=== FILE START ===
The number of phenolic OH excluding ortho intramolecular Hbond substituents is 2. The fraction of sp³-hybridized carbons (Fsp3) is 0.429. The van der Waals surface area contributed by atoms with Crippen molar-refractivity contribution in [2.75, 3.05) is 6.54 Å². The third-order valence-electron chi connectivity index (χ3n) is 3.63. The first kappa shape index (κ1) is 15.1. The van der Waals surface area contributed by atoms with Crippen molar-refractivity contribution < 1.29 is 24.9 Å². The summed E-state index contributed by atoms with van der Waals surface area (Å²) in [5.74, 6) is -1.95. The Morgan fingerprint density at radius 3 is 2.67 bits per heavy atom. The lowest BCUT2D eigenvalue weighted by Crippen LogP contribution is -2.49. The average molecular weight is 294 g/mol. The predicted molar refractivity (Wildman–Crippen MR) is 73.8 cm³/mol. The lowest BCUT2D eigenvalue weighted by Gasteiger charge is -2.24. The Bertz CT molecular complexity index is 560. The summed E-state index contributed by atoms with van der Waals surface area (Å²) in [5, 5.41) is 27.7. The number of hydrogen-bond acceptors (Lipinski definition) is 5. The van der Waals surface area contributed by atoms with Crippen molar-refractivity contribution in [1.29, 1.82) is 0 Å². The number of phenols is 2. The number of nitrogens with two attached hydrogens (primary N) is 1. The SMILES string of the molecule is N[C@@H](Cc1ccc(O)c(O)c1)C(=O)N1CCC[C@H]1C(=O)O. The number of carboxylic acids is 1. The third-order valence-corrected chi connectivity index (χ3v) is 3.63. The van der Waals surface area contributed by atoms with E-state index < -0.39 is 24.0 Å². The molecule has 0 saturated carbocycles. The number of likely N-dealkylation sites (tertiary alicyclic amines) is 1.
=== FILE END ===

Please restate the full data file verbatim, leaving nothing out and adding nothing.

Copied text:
The number of phenolic OH excluding ortho intramolecular Hbond substituents is 2. The fraction of sp³-hybridized carbons (Fsp3) is 0.429. The van der Waals surface area contributed by atoms with Crippen molar-refractivity contribution in [2.75, 3.05) is 6.54 Å². The third-order valence-electron chi connectivity index (χ3n) is 3.63. The first kappa shape index (κ1) is 15.1. The van der Waals surface area contributed by atoms with Crippen molar-refractivity contribution < 1.29 is 24.9 Å². The summed E-state index contributed by atoms with van der Waals surface area (Å²) in [5.74, 6) is -1.95. The Morgan fingerprint density at radius 3 is 2.67 bits per heavy atom. The lowest BCUT2D eigenvalue weighted by Crippen LogP contribution is -2.49. The average molecular weight is 294 g/mol. The predicted molar refractivity (Wildman–Crippen MR) is 73.8 cm³/mol. The lowest BCUT2D eigenvalue weighted by Gasteiger charge is -2.24. The Bertz CT molecular complexity index is 560. The summed E-state index contributed by atoms with van der Waals surface area (Å²) in [5, 5.41) is 27.7. The number of hydrogen-bond acceptors (Lipinski definition) is 5. The van der Waals surface area contributed by atoms with Crippen molar-refractivity contribution in [1.29, 1.82) is 0 Å². The number of phenols is 2. The number of nitrogens with two attached hydrogens (primary N) is 1. The SMILES string of the molecule is N[C@@H](Cc1ccc(O)c(O)c1)C(=O)N1CCC[C@H]1C(=O)O. The number of carboxylic acids is 1. The third-order valence-corrected chi connectivity index (χ3v) is 3.63. The van der Waals surface area contributed by atoms with E-state index < -0.39 is 24.0 Å². The molecule has 0 saturated carbocycles. The number of likely N-dealkylation sites (tertiary alicyclic amines) is 1.